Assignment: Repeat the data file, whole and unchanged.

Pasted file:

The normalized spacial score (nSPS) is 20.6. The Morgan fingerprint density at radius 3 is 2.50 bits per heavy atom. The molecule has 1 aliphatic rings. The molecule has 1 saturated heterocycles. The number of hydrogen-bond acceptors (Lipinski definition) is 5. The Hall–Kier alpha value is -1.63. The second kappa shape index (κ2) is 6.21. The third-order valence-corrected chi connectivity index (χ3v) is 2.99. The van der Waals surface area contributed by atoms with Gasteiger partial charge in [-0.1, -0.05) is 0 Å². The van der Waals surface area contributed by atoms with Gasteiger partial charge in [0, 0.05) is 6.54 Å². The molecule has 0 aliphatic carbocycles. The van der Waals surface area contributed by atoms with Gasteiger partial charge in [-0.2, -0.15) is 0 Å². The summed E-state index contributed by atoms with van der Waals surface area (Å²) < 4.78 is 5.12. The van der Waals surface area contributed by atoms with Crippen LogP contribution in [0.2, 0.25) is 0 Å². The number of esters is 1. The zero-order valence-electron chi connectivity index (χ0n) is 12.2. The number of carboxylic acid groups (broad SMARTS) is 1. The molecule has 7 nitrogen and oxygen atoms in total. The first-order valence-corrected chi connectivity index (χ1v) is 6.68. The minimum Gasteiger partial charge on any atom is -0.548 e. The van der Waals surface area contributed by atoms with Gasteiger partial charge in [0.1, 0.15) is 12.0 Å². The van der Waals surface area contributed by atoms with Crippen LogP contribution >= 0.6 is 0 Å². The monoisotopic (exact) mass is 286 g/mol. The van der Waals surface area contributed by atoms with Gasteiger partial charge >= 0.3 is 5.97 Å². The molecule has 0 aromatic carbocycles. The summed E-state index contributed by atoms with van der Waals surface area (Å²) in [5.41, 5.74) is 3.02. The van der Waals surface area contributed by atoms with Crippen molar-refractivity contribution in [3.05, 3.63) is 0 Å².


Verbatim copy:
The normalized spacial score (nSPS) is 20.6. The Morgan fingerprint density at radius 3 is 2.50 bits per heavy atom. The molecule has 1 aliphatic rings. The molecule has 1 saturated heterocycles. The number of hydrogen-bond acceptors (Lipinski definition) is 5. The Hall–Kier alpha value is -1.63. The second kappa shape index (κ2) is 6.21. The third-order valence-corrected chi connectivity index (χ3v) is 2.99. The van der Waals surface area contributed by atoms with Gasteiger partial charge in [-0.1, -0.05) is 0 Å². The van der Waals surface area contributed by atoms with Gasteiger partial charge in [0, 0.05) is 6.54 Å². The molecule has 0 aliphatic carbocycles. The van der Waals surface area contributed by atoms with Gasteiger partial charge in [-0.2, -0.15) is 0 Å². The summed E-state index contributed by atoms with van der Waals surface area (Å²) < 4.78 is 5.12. The van der Waals surface area contributed by atoms with Crippen LogP contribution in [0.2, 0.25) is 0 Å². The number of esters is 1. The zero-order valence-electron chi connectivity index (χ0n) is 12.2. The number of carboxylic acid groups (broad SMARTS) is 1. The molecule has 7 nitrogen and oxygen atoms in total. The first-order valence-corrected chi connectivity index (χ1v) is 6.68. The minimum Gasteiger partial charge on any atom is -0.548 e. The van der Waals surface area contributed by atoms with Gasteiger partial charge in [0.1, 0.15) is 12.0 Å². The van der Waals surface area contributed by atoms with Crippen LogP contribution >= 0.6 is 0 Å². The monoisotopic (exact) mass is 286 g/mol. The van der Waals surface area contributed by atoms with Gasteiger partial charge >= 0.3 is 5.97 Å². The molecule has 0 aromatic carbocycles. The summed E-state index contributed by atoms with van der Waals surface area (Å²) in [5.41, 5.74) is 3.02. The van der Waals surface area contributed by atoms with Crippen molar-refractivity contribution in [3.05, 3.63) is 0 Å².